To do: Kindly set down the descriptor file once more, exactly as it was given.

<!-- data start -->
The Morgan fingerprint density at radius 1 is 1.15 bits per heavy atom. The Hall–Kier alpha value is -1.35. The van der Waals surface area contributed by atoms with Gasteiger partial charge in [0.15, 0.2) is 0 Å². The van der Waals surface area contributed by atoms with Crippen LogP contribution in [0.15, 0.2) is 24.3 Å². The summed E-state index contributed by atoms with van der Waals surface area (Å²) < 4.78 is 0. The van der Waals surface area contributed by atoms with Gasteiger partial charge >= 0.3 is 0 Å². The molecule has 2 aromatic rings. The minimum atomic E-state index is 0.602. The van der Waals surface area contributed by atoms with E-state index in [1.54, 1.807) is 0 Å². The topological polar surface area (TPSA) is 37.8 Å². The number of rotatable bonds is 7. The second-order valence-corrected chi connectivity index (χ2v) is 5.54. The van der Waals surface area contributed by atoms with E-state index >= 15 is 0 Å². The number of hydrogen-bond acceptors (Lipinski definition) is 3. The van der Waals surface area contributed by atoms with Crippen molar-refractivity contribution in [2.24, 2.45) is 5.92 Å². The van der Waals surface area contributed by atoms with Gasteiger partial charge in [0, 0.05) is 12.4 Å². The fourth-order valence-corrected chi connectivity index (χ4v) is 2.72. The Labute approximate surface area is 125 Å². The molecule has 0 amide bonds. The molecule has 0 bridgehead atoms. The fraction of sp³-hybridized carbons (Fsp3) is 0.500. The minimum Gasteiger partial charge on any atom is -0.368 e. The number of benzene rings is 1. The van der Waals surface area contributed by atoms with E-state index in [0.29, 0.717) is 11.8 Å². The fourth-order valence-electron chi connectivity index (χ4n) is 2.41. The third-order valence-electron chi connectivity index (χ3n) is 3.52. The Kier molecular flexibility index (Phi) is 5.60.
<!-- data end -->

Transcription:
The Morgan fingerprint density at radius 1 is 1.15 bits per heavy atom. The Hall–Kier alpha value is -1.35. The van der Waals surface area contributed by atoms with Gasteiger partial charge in [0.15, 0.2) is 0 Å². The van der Waals surface area contributed by atoms with Crippen LogP contribution in [0.15, 0.2) is 24.3 Å². The summed E-state index contributed by atoms with van der Waals surface area (Å²) < 4.78 is 0. The van der Waals surface area contributed by atoms with Gasteiger partial charge >= 0.3 is 0 Å². The molecule has 2 aromatic rings. The minimum atomic E-state index is 0.602. The van der Waals surface area contributed by atoms with E-state index in [1.54, 1.807) is 0 Å². The topological polar surface area (TPSA) is 37.8 Å². The number of rotatable bonds is 7. The second-order valence-corrected chi connectivity index (χ2v) is 5.54. The van der Waals surface area contributed by atoms with E-state index >= 15 is 0 Å². The number of hydrogen-bond acceptors (Lipinski definition) is 3. The van der Waals surface area contributed by atoms with Crippen molar-refractivity contribution in [2.24, 2.45) is 5.92 Å². The van der Waals surface area contributed by atoms with Gasteiger partial charge in [0, 0.05) is 12.4 Å². The fourth-order valence-corrected chi connectivity index (χ4v) is 2.72. The Labute approximate surface area is 125 Å². The molecule has 0 amide bonds. The molecule has 0 bridgehead atoms. The fraction of sp³-hybridized carbons (Fsp3) is 0.500. The minimum Gasteiger partial charge on any atom is -0.368 e. The number of benzene rings is 1. The van der Waals surface area contributed by atoms with E-state index in [0.29, 0.717) is 11.8 Å². The fourth-order valence-electron chi connectivity index (χ4n) is 2.41. The third-order valence-electron chi connectivity index (χ3n) is 3.52. The Kier molecular flexibility index (Phi) is 5.60.